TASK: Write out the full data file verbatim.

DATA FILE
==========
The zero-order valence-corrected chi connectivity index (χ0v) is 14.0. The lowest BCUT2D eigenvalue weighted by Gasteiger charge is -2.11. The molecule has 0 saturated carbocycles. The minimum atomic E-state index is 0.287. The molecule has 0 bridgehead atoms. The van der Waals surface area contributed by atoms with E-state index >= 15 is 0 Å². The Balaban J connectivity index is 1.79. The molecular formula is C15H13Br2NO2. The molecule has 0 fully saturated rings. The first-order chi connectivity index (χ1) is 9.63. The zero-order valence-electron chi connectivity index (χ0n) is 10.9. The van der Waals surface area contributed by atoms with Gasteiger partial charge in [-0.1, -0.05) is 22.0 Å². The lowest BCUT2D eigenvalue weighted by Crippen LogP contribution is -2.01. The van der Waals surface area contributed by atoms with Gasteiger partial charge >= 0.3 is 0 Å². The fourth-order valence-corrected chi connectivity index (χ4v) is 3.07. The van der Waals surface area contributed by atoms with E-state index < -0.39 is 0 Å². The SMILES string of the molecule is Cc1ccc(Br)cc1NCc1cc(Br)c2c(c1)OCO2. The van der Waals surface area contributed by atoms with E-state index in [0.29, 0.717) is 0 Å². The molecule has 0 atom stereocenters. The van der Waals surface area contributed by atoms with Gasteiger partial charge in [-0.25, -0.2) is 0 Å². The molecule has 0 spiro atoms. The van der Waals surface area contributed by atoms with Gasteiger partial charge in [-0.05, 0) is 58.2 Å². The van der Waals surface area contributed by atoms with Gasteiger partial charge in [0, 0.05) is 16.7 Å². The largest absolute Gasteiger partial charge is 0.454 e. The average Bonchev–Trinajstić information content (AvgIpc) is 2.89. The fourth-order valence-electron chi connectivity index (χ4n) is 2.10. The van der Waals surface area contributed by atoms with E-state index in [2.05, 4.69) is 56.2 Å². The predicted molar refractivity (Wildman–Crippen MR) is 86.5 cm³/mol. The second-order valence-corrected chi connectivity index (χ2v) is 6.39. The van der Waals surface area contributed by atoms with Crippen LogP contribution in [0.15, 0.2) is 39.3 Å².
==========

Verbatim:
The zero-order valence-corrected chi connectivity index (χ0v) is 14.0. The lowest BCUT2D eigenvalue weighted by Gasteiger charge is -2.11. The molecule has 0 saturated carbocycles. The minimum atomic E-state index is 0.287. The molecule has 0 bridgehead atoms. The van der Waals surface area contributed by atoms with E-state index >= 15 is 0 Å². The Balaban J connectivity index is 1.79. The molecular formula is C15H13Br2NO2. The molecule has 0 fully saturated rings. The first-order chi connectivity index (χ1) is 9.63. The zero-order valence-electron chi connectivity index (χ0n) is 10.9. The van der Waals surface area contributed by atoms with Gasteiger partial charge in [-0.1, -0.05) is 22.0 Å². The lowest BCUT2D eigenvalue weighted by Crippen LogP contribution is -2.01. The van der Waals surface area contributed by atoms with Gasteiger partial charge >= 0.3 is 0 Å². The fourth-order valence-corrected chi connectivity index (χ4v) is 3.07. The van der Waals surface area contributed by atoms with E-state index < -0.39 is 0 Å². The SMILES string of the molecule is Cc1ccc(Br)cc1NCc1cc(Br)c2c(c1)OCO2. The van der Waals surface area contributed by atoms with E-state index in [0.29, 0.717) is 0 Å². The molecule has 0 atom stereocenters. The van der Waals surface area contributed by atoms with Gasteiger partial charge in [-0.25, -0.2) is 0 Å². The molecule has 0 spiro atoms. The van der Waals surface area contributed by atoms with Gasteiger partial charge in [-0.05, 0) is 58.2 Å². The van der Waals surface area contributed by atoms with Gasteiger partial charge in [0, 0.05) is 16.7 Å². The largest absolute Gasteiger partial charge is 0.454 e. The average Bonchev–Trinajstić information content (AvgIpc) is 2.89. The fourth-order valence-electron chi connectivity index (χ4n) is 2.10. The van der Waals surface area contributed by atoms with E-state index in [2.05, 4.69) is 56.2 Å². The predicted molar refractivity (Wildman–Crippen MR) is 86.5 cm³/mol. The second-order valence-corrected chi connectivity index (χ2v) is 6.39. The van der Waals surface area contributed by atoms with Crippen LogP contribution in [0.15, 0.2) is 39.3 Å².